If I were again to teach this class using peer reviews, I would spend much more time on selecting the specific problems for peer review. That is, there still would be a set of problems due each week but not all problems--and most likely only a single problem--would be subjected to peer review. This makes the peer reviews easier and avoids overwhelming the average student. However, I am not sure that I would completely suppress a student's willingness to post all the solutions. Some students are willing to contribute significant amounts of work for the benefit of the whole class, and I would not want to lose this energy. Finally, I would spend more time facilitating responses to the reviews. When a student receives a review I would like him or her to act on it. For example, it would not be hard to extend the system to allow the student to respond to a review with "agreed, updated my homework accordingly" or "disagree and here's why." This pushes the dialogue one step further. On the other hand I would not want to encourage "flame wars," so I do not think it necessary to communicate these responses to the original reviewers.
For those teachers who are considering online peer reviews in their classes I would suggest that the first issue is web access (students need high-speed Internet at home or in a lab) and the second issue is web skills (for the teacher and students). Many students have extensive web skills and have no problem posting simple things such as writing exercises on a web site, but there are many who may require a lot of coaching (and this is true for many teachers as well). I would contact the school's IT department and/or faculty development office to see what support they can provide. The IT department should be able to field student questions about web browsers and how to post web pages. After these practical issues are resolved I would focus on the assignments and make sure they are straightforward, but not so simple that the student reviewers end up reading the same answer over and over. This happened on one of my assignments in a prior computer science class and I was a little surprised at the high level of dissatisfaction. The students did not like the idea of wasting their time on a peer-review process that had no meat to it.
Among the things that I learned from applying peer reviews are
Students greatly appreciate the opportunity to see what everyone else is doing and thereby compare their work.
Some students will apply themselves to the role of "critical reviewer" with a passion.
- Most students see the wide audience provided by the peer-review process as a golden opportunity to demonstrate, or show off, their skills and abilities. (Be prepared to see some outstanding work!)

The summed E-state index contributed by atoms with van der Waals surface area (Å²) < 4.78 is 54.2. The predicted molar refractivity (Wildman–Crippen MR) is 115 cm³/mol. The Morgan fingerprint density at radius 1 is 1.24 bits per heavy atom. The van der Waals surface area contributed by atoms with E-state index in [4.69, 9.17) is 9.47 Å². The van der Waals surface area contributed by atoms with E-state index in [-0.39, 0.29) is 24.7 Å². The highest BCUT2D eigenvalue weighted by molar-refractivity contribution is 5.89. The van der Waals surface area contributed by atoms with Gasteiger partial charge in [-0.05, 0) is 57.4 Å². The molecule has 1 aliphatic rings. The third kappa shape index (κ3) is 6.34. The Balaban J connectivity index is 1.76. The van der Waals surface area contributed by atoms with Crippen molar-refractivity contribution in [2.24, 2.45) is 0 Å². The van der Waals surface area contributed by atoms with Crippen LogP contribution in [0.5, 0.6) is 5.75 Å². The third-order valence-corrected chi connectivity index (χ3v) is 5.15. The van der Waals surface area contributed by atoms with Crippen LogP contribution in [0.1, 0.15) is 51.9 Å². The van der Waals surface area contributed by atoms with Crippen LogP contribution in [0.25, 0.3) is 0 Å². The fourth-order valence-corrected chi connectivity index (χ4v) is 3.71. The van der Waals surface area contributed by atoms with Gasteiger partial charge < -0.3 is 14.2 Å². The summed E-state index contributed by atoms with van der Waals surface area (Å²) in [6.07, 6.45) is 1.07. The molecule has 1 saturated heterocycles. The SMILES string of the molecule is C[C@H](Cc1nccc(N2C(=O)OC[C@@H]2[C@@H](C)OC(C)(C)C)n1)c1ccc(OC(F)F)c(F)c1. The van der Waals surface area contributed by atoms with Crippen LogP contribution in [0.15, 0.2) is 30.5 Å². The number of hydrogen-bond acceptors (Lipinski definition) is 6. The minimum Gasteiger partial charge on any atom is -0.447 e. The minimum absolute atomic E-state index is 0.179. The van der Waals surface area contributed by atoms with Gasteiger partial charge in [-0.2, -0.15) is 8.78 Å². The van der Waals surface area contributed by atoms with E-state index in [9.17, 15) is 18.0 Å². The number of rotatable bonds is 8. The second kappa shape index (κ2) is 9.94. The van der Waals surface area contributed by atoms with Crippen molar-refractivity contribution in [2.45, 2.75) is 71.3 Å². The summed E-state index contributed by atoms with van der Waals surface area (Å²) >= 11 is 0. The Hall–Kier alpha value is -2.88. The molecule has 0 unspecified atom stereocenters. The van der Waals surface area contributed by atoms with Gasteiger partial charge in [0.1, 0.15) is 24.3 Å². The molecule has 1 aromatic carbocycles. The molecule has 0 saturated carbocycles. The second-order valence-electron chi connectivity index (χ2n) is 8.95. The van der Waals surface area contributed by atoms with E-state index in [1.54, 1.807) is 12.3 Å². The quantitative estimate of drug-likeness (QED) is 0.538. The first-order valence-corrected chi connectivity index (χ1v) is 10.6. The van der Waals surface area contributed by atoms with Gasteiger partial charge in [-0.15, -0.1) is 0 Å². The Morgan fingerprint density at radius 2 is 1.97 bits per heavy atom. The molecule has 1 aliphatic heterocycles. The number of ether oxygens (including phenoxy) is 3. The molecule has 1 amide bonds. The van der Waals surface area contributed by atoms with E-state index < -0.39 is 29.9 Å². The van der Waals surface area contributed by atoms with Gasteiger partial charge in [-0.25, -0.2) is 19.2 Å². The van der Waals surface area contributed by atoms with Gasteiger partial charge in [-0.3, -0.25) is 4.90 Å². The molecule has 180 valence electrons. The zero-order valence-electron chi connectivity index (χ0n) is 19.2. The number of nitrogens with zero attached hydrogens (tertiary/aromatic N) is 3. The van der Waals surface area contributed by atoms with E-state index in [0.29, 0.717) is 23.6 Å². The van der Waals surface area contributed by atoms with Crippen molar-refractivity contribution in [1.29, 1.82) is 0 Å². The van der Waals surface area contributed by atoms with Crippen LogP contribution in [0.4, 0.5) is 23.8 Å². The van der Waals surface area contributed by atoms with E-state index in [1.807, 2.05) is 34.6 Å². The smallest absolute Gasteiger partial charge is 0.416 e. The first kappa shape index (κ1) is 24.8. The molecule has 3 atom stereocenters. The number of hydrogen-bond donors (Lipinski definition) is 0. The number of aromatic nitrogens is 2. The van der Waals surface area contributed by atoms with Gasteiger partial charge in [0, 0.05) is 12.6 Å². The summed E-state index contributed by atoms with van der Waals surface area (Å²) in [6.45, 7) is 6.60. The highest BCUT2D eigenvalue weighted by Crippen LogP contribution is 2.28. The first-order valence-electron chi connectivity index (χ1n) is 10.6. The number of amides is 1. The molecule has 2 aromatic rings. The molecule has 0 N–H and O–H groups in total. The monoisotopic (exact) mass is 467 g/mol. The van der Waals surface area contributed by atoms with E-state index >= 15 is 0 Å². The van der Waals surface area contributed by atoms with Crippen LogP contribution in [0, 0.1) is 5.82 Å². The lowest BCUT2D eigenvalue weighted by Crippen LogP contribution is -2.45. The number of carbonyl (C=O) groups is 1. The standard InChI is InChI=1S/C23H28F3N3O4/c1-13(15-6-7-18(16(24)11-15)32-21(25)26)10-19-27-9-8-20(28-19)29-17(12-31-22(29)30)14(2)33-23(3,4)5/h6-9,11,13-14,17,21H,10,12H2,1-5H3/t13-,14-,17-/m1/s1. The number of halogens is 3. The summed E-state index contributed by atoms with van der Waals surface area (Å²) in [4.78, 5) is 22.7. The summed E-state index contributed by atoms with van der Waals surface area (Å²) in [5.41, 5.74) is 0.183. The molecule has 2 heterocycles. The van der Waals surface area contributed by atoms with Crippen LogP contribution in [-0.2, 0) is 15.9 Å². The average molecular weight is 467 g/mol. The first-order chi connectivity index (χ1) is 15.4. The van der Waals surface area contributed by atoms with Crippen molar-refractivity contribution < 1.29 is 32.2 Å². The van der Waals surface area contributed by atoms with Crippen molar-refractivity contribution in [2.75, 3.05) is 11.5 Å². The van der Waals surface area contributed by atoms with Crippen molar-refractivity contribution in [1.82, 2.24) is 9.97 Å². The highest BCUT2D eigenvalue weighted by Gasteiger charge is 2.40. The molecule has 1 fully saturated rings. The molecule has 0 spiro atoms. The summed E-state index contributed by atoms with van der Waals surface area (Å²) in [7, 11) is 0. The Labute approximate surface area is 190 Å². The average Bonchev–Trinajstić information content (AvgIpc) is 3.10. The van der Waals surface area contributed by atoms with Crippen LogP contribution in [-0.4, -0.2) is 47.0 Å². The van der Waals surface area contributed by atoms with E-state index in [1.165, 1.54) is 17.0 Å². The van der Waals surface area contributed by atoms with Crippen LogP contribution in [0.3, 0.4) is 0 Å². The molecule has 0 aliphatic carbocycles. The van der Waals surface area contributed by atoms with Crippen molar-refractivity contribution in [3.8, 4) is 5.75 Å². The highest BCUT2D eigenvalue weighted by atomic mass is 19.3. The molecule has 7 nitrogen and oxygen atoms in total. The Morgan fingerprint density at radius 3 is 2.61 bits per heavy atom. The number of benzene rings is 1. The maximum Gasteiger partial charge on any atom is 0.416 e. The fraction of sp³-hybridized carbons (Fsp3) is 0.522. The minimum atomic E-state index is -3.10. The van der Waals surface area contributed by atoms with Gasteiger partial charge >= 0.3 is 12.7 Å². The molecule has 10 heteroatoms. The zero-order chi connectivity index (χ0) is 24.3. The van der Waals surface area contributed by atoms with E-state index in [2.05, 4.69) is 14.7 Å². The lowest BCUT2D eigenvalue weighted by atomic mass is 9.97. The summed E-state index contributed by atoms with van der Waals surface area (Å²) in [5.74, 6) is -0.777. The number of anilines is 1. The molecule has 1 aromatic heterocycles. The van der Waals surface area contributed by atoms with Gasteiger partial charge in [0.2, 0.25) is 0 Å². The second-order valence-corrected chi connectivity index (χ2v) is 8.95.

The instructor must be online every day for a process as aggressive as the one described in this paper (weekly peer reviews). Although I found the students to be very professional in their approach to peer reviews, I also found that I had to watch the reviews very closely for such things as insulting comments and inaccurate information. I have managed to avoid these pitfalls in the past by responding immediately when I saw anything inappropriate. Oftentimes a student would alert me and then I would act quickly to rectify the situation, so this is not a process that can be put on automatic. But, what I like about the process is that it uses my knowledge and experience in a very effective way. That is, most of the mundane issues, such as missing assignments, incomplete work, etc., were being handled very nicely by the peer-review process, whereas I took on a supervisory role and chimed in with instructions, guidance, and information when and where I deemed it appropriate.
To manage a peer-review process like this I had to develop my own web site, but web platforms such as Blackboard, eCollege, and ConnectWeb are developing the flexibility to handle such activities. A more comprehensive approach to systematic online peer reviews, called Calibrated Peer Review, was developed at UCLA over the past few years (see http://cpr.molsci.ucla.edu). Currently this is a free service so you can sign up on their web site and follow the instructions. Finally, I would be happy to help (time permitting) any teacher who wants to pursue setting up a system similar to mine.
I would like to thank the editors of Exchanges for all their helpful comments and suggestions for improving the paper's content. I would also like to thank Professor Carol Holder, CSUCI, for her technical comments, reference material, and overall support for the development of the peer-review method described in this paper. Thanks also to Professor Harley Baker (CSUCI--Psychology), for his comments concerning the statistical results discussed here, and to Professor Paul Rivera (CSUCI -- Economics) and Professor Robert Bleicher (CSUCI -- Education) for their helpful comments about the applicability of this peer-review method to writing exercises in the Humanities. Finally I would like to thank Cheryl Dwyer Wolfe for her insightful comments.
Posted September 3, 2003
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©2003 by William J. Wolfe.